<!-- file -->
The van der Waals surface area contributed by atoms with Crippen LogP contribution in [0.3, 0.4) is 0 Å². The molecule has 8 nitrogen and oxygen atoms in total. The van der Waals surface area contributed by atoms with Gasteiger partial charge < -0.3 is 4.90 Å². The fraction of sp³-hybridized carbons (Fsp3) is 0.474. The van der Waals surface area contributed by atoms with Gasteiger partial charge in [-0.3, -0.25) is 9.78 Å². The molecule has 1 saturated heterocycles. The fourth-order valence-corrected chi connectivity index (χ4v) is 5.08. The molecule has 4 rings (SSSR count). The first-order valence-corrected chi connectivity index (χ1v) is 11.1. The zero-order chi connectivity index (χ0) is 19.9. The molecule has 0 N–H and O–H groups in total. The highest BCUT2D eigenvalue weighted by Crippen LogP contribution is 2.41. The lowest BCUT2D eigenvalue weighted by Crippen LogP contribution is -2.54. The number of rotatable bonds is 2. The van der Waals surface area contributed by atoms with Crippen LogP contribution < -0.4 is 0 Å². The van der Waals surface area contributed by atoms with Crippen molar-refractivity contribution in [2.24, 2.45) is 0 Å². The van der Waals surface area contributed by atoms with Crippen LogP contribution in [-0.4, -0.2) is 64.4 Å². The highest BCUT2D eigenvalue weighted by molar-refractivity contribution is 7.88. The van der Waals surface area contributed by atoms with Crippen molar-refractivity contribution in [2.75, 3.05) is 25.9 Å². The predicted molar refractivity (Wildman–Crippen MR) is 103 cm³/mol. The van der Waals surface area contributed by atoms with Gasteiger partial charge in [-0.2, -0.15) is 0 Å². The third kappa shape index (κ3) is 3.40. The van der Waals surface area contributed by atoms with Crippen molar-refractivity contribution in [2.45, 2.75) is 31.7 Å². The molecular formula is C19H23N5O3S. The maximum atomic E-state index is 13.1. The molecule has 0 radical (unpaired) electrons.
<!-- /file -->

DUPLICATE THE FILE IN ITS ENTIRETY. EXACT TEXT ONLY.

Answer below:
The van der Waals surface area contributed by atoms with Crippen LogP contribution in [0.3, 0.4) is 0 Å². The molecule has 8 nitrogen and oxygen atoms in total. The van der Waals surface area contributed by atoms with Gasteiger partial charge < -0.3 is 4.90 Å². The fraction of sp³-hybridized carbons (Fsp3) is 0.474. The van der Waals surface area contributed by atoms with Gasteiger partial charge in [-0.3, -0.25) is 9.78 Å². The molecule has 1 saturated heterocycles. The fourth-order valence-corrected chi connectivity index (χ4v) is 5.08. The molecule has 4 rings (SSSR count). The first-order valence-corrected chi connectivity index (χ1v) is 11.1. The zero-order chi connectivity index (χ0) is 19.9. The molecule has 0 N–H and O–H groups in total. The highest BCUT2D eigenvalue weighted by Crippen LogP contribution is 2.41. The lowest BCUT2D eigenvalue weighted by Crippen LogP contribution is -2.54. The number of rotatable bonds is 2. The van der Waals surface area contributed by atoms with Crippen LogP contribution < -0.4 is 0 Å². The van der Waals surface area contributed by atoms with Crippen molar-refractivity contribution in [2.24, 2.45) is 0 Å². The van der Waals surface area contributed by atoms with Crippen LogP contribution in [-0.4, -0.2) is 64.4 Å². The highest BCUT2D eigenvalue weighted by molar-refractivity contribution is 7.88. The van der Waals surface area contributed by atoms with Crippen molar-refractivity contribution in [2.75, 3.05) is 25.9 Å². The predicted molar refractivity (Wildman–Crippen MR) is 103 cm³/mol. The van der Waals surface area contributed by atoms with Gasteiger partial charge in [-0.2, -0.15) is 0 Å². The third kappa shape index (κ3) is 3.40. The van der Waals surface area contributed by atoms with Crippen molar-refractivity contribution in [2.45, 2.75) is 31.7 Å². The molecular formula is C19H23N5O3S. The maximum atomic E-state index is 13.1. The molecule has 0 radical (unpaired) electrons.